Bomb victim's son

THE 11-year-old son of a Suffolk man killed in the London bombings is refusing to attend a memorial service for victims because he blames Prime Minister Tony Blair for making the capital a terror target.

THE 11-year-old son of a Suffolk man killed in the London bombings is refusing to attend a memorial service for victims because he blames Prime Minister Tony Blair for making the capital a terror target.

Richard Gray, of Irlam Road, Ipswich, was one of seven people who died in the Aldgate blast when a suicide bomber detonated explosives on a Circle Line train near Liverpool Street.

The 41-year-old was on his way to work as a tax manager in Pall Mall when terrorists attacked three tube trains almost simultaneously on the morning of July 7.

His wife Louise and seven-year old daughter Ruby will join others who lost loved ones during the attacks in London today when the capital holds a national memorial for the victims of the bombings.


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However Mr Gray's 11-year-old son Adam is refusing to attend the ceremony because he blames Mr Blair for making London a target for terrorists.

Mrs Gray told London's Evening Standard: “He is very angry with the bombers but he also blames the war and he blames the Government. He doesn't want to be part of anything that has Tony Blair there.”

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A spokeswoman for the Department of Culture, which is organising the ceremony, said the youngster also did not want to travel to London.

“It's difficult for him to go to London. It is for many of the children. Adam is staying at home and Ruby will be the person giving the posy to the Queen,” she said.

The Queen, Tony Blair and the Archbishop of Canterbury, Dr Rowan Williams, will join a 2,300-strong congregation made up of families of the dead, survivors and members of the emergency services who fought to save lives in the aftermath of the blasts.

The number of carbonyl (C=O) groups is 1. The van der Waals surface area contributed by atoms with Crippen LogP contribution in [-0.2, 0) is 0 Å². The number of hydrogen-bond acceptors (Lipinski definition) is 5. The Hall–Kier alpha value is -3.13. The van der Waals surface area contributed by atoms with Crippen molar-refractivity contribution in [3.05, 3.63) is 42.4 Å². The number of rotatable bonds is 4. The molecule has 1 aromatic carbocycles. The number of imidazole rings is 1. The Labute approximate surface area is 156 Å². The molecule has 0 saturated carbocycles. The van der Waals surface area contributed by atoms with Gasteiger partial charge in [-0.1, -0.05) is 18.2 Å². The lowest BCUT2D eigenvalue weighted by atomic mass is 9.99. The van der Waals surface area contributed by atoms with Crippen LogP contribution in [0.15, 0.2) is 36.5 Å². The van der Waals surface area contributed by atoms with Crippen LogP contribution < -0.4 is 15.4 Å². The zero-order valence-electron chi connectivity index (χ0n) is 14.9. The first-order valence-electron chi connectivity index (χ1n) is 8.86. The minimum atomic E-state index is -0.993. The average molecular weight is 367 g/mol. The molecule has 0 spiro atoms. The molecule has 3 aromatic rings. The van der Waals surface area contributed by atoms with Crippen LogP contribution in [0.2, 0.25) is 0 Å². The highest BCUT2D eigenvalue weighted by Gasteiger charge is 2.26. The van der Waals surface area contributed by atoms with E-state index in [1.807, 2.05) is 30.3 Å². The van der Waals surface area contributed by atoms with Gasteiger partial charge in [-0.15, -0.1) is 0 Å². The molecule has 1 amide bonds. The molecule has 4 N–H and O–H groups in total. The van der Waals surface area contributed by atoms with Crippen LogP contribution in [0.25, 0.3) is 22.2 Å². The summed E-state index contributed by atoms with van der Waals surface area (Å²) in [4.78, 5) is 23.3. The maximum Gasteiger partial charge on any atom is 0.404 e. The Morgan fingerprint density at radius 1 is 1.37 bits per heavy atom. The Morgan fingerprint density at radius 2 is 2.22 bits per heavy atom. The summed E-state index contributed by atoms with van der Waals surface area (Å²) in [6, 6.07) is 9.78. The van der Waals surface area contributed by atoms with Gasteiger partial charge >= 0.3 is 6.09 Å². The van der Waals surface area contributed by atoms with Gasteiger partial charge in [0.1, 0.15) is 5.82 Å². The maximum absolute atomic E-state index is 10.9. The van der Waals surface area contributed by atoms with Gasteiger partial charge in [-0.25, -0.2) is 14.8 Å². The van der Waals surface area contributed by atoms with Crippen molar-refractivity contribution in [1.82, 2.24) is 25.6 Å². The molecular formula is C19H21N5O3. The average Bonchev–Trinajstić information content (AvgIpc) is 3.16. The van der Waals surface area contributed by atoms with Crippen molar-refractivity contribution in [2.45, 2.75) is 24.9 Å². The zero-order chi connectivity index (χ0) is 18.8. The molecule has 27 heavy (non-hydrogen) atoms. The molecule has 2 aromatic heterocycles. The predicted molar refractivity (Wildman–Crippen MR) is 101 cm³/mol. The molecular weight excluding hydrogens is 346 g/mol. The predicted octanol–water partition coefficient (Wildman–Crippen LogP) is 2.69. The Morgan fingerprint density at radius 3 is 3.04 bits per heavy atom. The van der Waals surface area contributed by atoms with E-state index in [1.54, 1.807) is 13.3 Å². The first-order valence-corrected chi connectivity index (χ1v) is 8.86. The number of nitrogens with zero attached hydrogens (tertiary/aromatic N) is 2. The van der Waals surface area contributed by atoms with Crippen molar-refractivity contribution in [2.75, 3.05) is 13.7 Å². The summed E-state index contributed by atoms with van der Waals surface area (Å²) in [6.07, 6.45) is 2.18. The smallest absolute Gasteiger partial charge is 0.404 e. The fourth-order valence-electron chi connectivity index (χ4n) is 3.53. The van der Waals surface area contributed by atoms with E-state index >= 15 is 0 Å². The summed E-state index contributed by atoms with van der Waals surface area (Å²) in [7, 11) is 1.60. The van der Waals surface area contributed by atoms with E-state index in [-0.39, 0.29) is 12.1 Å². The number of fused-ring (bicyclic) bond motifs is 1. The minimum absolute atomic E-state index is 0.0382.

More than 50 people were killed and hundreds injured when four suicide bombers targeted London's transport network during the morning rush hour on July 7.

In the service at St Paul's Cathedral, four candles - one for each of the bomb sites - Aldgate, Edgware Road, King's Cross and Tavistock Square - will be lit in a poignant Act of Remembrance.

The service will be conducted by the Dean of St Paul's, the very Reverend Dr John Moses.

Others due at the service include the Duke of Edinburgh, Metropolitan Police Commissioner Sir Ian Blair, deputy Prime Minister John Prescott, Chancellor Gordon Brown, Home Secretary Jack Straw, Culture Secretary Tessa Jowell, Work and Pensions Secretary David Blunkett, opposition leader Michael Howard and Liberal Democrat leader Charles Kennedy.

The service will be broadcast live on huge screens in Trafalgar Square where members of the public are being encouraged to gather to pay their respects.

Meanwhile Suffok's leading cleric the Rt Rev Richard Lewis, Bishop of the St Edmundsbury and Ipswich Diocese, has used the day to stress the importance of communities working together against terrorists.

Mr Lewis told the EADT: “In Suffolk, the county council moved very quickly to call a press conference so that representatives of different groups within the community could publicly pledge solidarity together in the face of any further terrorist threats.

“This has been mirrored in other parts of the UK and has gone a long way towards combating one of the terrorists' main objectives of causing social breakdown. Conversations have continued and there is something of a new determination to work more closely together for the future.

“Today we shall look back to a tragic day in July, but we will look forward in the sure and certain knowledge that true peace will ultimately come through acting justly and will never be achieved simply by the use of force.”

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